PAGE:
Monthly Archives: August 2020



Dear Martin 

Thank you very much for your email asking me and my fellow MPs to contribute to your fundraiser. Where I want to wish you well, and note the impressive sum that you have raised so far, I will not be making any donation. 

There are a number of concerns I have about this initiative. First and foremost is that I believe it may compromise progress towards securing our aim of independence. I also fundamentally believe that where legal actions may at some time be required, Scottish independence will be determined by political means and not through initiatives in the courts.

Where legal opinion is split on whether you may be successful, my exclusively political view looking at the available evidence, is it is unlikely to be successful. There are also further questions about whether you will be able to continue the fundraising efforts for a series of very expensive actions which may be required throughout all the necessary stages of this case. You will also be aware that the Scottish Government is not supporting this action.

But it is the likelihood of failure that I want to highlight as my main concern.

There are many good reasons why both sides in this debate have left this issue unresolved. For the independence case, having this tested (at this stage) and the prospect of losing it now could be disastrous for our independence prospects. The first response from unionists following a defeated action would be of unbridled jubilation. Where they are currently losing the argument, whilst having to observe support for independence at a sustained majority for the first time in our history, securing a judgement that a Scottish designed independence referendum is ‘illegal’ might just gift them a boost to their moribund campaign. 

Secondly, if the UK Government were to continue to refuse to participate in a properly constructed ‘legal’ referendum, agreed by both sides, we might need to use a Scottish based referendum as either a tactic to force them to an arrangement or as a basis of a campaign to resolve the issue. If it is already declared ‘illegal’ this will not be available to us. Where I note that you and your supporters take a fairly casual and cavalier approach to any defeat what you may be doing is creating a legal cage for a Scottish designed referendum and then have that referendum permanently locked inside it. 

I do however note that you may be successful, and even if I personally believe that to be unlikely, that would indeed be a positive outcome. However that satisfaction might be short lived. Firstly we would still require the UK to participate in a referendum to supply a ‘No’ case and we would further require them to recognise any result to secure a legal basis to the referendum and to have it internationally recognised. There are also further legal hurdles in the Scotland Act 1998 to overcome about reservations in relation to the constitution. Secondly, and perhaps more importantly, any legal judgement will detail the provisions on which any action is successful. There is nothing to stop the UK subsequently amending the Scotland Act to make a referendum retrospectively illegal. This is exactly what they did in relation to the Scottish Parliament’s Continuity Bill and there is no reason to believe they wouldn’t do it again. A court ‘victory’ therefore may take us no further forward than we are now.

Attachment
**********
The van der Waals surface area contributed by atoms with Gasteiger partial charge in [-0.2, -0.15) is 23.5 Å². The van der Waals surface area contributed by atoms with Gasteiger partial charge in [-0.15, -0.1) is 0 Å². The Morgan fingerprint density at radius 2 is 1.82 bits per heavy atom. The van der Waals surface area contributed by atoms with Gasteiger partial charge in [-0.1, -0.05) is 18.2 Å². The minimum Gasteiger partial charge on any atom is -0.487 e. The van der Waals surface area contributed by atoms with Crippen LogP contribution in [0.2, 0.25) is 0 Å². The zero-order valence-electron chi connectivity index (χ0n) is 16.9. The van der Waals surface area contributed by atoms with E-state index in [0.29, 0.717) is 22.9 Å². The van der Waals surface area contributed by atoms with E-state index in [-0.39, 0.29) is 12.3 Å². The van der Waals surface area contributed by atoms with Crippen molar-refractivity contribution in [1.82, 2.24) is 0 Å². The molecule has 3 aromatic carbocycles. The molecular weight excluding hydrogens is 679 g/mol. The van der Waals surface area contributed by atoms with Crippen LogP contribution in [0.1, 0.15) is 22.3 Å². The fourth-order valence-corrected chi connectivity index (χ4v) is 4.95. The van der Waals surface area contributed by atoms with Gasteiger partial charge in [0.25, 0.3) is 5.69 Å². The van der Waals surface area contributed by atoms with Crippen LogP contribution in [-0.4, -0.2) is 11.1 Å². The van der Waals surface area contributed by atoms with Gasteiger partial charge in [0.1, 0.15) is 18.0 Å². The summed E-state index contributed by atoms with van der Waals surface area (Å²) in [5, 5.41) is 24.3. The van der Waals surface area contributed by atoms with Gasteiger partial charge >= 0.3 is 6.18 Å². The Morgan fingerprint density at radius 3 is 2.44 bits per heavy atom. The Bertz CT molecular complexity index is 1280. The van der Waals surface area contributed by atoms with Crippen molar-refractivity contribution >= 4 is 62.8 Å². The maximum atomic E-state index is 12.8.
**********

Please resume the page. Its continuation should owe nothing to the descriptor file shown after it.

Finally, the letter you sent me barely made any sense referring variously to issues of popular ‘sovereignty’ and a ‘Section 30’ order. I believe that recognised legal authorities have already pointed out to you that neither of these issues have anything to do with the action you are raising. Your action is exclusively about whether Holyrood legislating for an independence referendum “relates to a reserved matter” under the Scotland Act. A Section 30 Order and ‘sovereignty’ are not detailed in your action and have nothing to do with your intended court case.

I know that independence supporters are desperate to see their nation secure its rightful place in the community of nations and are looking for anything that might secure some sort of shortcut to achieving that. However, those of us elected to secure independence for our nation have a responsibility to detail reservations we may have on particular plans and proposals and highlight some of the difficulties that might emerge from pursuing certain actions. I’m afraid that your action does not provide a helpful way forward and presents just far too many risks. For those reasons I will not be contributing to your fund-raising  appeal.